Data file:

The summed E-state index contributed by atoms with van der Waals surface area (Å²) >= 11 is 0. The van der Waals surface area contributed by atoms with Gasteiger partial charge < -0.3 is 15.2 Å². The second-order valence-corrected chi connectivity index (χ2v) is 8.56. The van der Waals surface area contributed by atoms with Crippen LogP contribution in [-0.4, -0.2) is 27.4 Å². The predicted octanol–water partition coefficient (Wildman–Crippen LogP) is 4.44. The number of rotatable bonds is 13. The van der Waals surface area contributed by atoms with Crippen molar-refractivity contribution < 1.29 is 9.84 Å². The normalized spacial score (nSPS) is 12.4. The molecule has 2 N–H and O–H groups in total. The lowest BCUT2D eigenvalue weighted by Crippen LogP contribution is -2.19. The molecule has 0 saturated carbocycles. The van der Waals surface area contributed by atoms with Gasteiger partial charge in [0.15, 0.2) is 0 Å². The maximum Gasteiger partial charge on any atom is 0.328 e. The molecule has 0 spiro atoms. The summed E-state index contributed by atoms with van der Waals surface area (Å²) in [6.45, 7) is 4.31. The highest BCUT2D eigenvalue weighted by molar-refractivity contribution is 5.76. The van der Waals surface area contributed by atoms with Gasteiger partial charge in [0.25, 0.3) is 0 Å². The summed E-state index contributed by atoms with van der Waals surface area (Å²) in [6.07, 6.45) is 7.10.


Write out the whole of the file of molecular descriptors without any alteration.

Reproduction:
The summed E-state index contributed by atoms with van der Waals surface area (Å²) >= 11 is 0. The van der Waals surface area contributed by atoms with Gasteiger partial charge < -0.3 is 15.2 Å². The second-order valence-corrected chi connectivity index (χ2v) is 8.56. The van der Waals surface area contributed by atoms with Crippen LogP contribution in [-0.4, -0.2) is 27.4 Å². The predicted octanol–water partition coefficient (Wildman–Crippen LogP) is 4.44. The number of rotatable bonds is 13. The van der Waals surface area contributed by atoms with Crippen molar-refractivity contribution < 1.29 is 9.84 Å². The normalized spacial score (nSPS) is 12.4. The molecule has 2 N–H and O–H groups in total. The lowest BCUT2D eigenvalue weighted by Crippen LogP contribution is -2.19. The molecule has 0 saturated carbocycles. The van der Waals surface area contributed by atoms with Gasteiger partial charge in [0.15, 0.2) is 0 Å². The maximum Gasteiger partial charge on any atom is 0.328 e. The molecule has 0 spiro atoms. The summed E-state index contributed by atoms with van der Waals surface area (Å²) in [6.45, 7) is 4.31. The highest BCUT2D eigenvalue weighted by molar-refractivity contribution is 5.76. The van der Waals surface area contributed by atoms with Gasteiger partial charge in [0.25, 0.3) is 0 Å². The summed E-state index contributed by atoms with van der Waals surface area (Å²) in [6.07, 6.45) is 7.10.